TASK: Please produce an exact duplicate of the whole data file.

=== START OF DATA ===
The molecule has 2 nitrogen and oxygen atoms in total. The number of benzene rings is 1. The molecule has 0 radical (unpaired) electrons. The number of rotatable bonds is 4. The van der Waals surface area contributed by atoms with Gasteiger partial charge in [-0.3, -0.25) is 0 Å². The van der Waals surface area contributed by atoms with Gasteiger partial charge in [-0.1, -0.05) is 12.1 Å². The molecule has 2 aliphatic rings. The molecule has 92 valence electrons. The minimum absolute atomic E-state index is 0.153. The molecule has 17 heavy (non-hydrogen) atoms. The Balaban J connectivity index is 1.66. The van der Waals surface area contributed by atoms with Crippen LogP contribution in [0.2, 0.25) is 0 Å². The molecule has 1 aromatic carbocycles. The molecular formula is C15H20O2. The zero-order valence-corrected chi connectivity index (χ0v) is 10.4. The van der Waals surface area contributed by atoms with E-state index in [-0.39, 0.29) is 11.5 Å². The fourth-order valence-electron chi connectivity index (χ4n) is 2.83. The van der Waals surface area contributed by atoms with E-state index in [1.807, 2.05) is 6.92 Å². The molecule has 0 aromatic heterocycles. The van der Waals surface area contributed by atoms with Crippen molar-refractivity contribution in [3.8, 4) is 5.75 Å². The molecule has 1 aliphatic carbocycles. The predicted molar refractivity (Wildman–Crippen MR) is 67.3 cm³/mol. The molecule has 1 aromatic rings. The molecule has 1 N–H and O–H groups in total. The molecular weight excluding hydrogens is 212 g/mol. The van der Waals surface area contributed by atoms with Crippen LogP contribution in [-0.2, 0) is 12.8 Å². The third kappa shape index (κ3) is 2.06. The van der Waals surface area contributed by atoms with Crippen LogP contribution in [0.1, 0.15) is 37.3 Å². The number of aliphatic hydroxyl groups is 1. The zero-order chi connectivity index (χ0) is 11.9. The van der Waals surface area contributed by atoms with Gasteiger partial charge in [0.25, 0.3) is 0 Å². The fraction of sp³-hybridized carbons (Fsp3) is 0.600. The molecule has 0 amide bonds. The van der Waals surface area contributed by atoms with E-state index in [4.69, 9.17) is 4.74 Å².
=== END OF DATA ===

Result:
The molecule has 2 nitrogen and oxygen atoms in total. The number of benzene rings is 1. The molecule has 0 radical (unpaired) electrons. The number of rotatable bonds is 4. The van der Waals surface area contributed by atoms with Gasteiger partial charge in [-0.3, -0.25) is 0 Å². The van der Waals surface area contributed by atoms with Gasteiger partial charge in [-0.1, -0.05) is 12.1 Å². The molecule has 2 aliphatic rings. The molecule has 92 valence electrons. The minimum absolute atomic E-state index is 0.153. The molecule has 17 heavy (non-hydrogen) atoms. The Balaban J connectivity index is 1.66. The van der Waals surface area contributed by atoms with Crippen LogP contribution in [0.2, 0.25) is 0 Å². The molecule has 1 aromatic carbocycles. The molecular formula is C15H20O2. The zero-order valence-corrected chi connectivity index (χ0v) is 10.4. The van der Waals surface area contributed by atoms with E-state index in [-0.39, 0.29) is 11.5 Å². The fourth-order valence-electron chi connectivity index (χ4n) is 2.83. The van der Waals surface area contributed by atoms with E-state index in [1.807, 2.05) is 6.92 Å². The molecule has 0 aromatic heterocycles. The van der Waals surface area contributed by atoms with Crippen molar-refractivity contribution in [3.8, 4) is 5.75 Å². The molecule has 1 aliphatic carbocycles. The predicted molar refractivity (Wildman–Crippen MR) is 67.3 cm³/mol. The molecule has 1 aromatic rings. The molecule has 1 N–H and O–H groups in total. The molecular weight excluding hydrogens is 212 g/mol. The van der Waals surface area contributed by atoms with Crippen LogP contribution in [-0.2, 0) is 12.8 Å². The third kappa shape index (κ3) is 2.06. The van der Waals surface area contributed by atoms with Crippen LogP contribution in [0.1, 0.15) is 37.3 Å². The number of aliphatic hydroxyl groups is 1. The zero-order chi connectivity index (χ0) is 11.9. The van der Waals surface area contributed by atoms with Gasteiger partial charge in [0.25, 0.3) is 0 Å². The fraction of sp³-hybridized carbons (Fsp3) is 0.600. The molecule has 0 amide bonds. The van der Waals surface area contributed by atoms with E-state index in [4.69, 9.17) is 4.74 Å².